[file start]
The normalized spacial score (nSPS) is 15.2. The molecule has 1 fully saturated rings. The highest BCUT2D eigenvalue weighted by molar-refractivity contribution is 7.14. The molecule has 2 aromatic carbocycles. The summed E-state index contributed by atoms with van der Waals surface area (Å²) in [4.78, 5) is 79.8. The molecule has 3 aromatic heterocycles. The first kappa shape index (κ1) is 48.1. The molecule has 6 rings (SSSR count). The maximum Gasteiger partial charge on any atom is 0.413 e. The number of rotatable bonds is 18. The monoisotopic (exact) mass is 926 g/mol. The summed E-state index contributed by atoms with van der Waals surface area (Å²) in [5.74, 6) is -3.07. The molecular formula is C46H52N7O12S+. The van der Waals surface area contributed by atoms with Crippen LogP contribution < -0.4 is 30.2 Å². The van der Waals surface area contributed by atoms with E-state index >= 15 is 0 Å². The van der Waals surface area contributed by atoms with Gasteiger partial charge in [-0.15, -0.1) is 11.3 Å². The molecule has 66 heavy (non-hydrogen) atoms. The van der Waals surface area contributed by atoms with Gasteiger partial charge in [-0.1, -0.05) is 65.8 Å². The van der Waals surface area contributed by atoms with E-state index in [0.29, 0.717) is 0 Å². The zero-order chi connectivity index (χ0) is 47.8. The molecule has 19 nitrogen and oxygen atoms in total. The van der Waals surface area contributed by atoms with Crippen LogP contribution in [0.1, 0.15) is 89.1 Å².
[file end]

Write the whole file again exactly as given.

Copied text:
The normalized spacial score (nSPS) is 15.2. The molecule has 1 fully saturated rings. The highest BCUT2D eigenvalue weighted by molar-refractivity contribution is 7.14. The molecule has 2 aromatic carbocycles. The summed E-state index contributed by atoms with van der Waals surface area (Å²) in [4.78, 5) is 79.8. The molecule has 3 aromatic heterocycles. The first kappa shape index (κ1) is 48.1. The molecule has 6 rings (SSSR count). The maximum Gasteiger partial charge on any atom is 0.413 e. The number of rotatable bonds is 18. The monoisotopic (exact) mass is 926 g/mol. The summed E-state index contributed by atoms with van der Waals surface area (Å²) in [5.74, 6) is -3.07. The molecular formula is C46H52N7O12S+. The van der Waals surface area contributed by atoms with Crippen LogP contribution < -0.4 is 30.2 Å². The van der Waals surface area contributed by atoms with E-state index >= 15 is 0 Å². The van der Waals surface area contributed by atoms with Gasteiger partial charge in [-0.15, -0.1) is 11.3 Å². The molecule has 66 heavy (non-hydrogen) atoms. The van der Waals surface area contributed by atoms with Gasteiger partial charge in [-0.1, -0.05) is 65.8 Å². The van der Waals surface area contributed by atoms with E-state index in [0.29, 0.717) is 0 Å². The zero-order chi connectivity index (χ0) is 47.8. The molecule has 19 nitrogen and oxygen atoms in total. The van der Waals surface area contributed by atoms with Crippen LogP contribution in [0.1, 0.15) is 89.1 Å².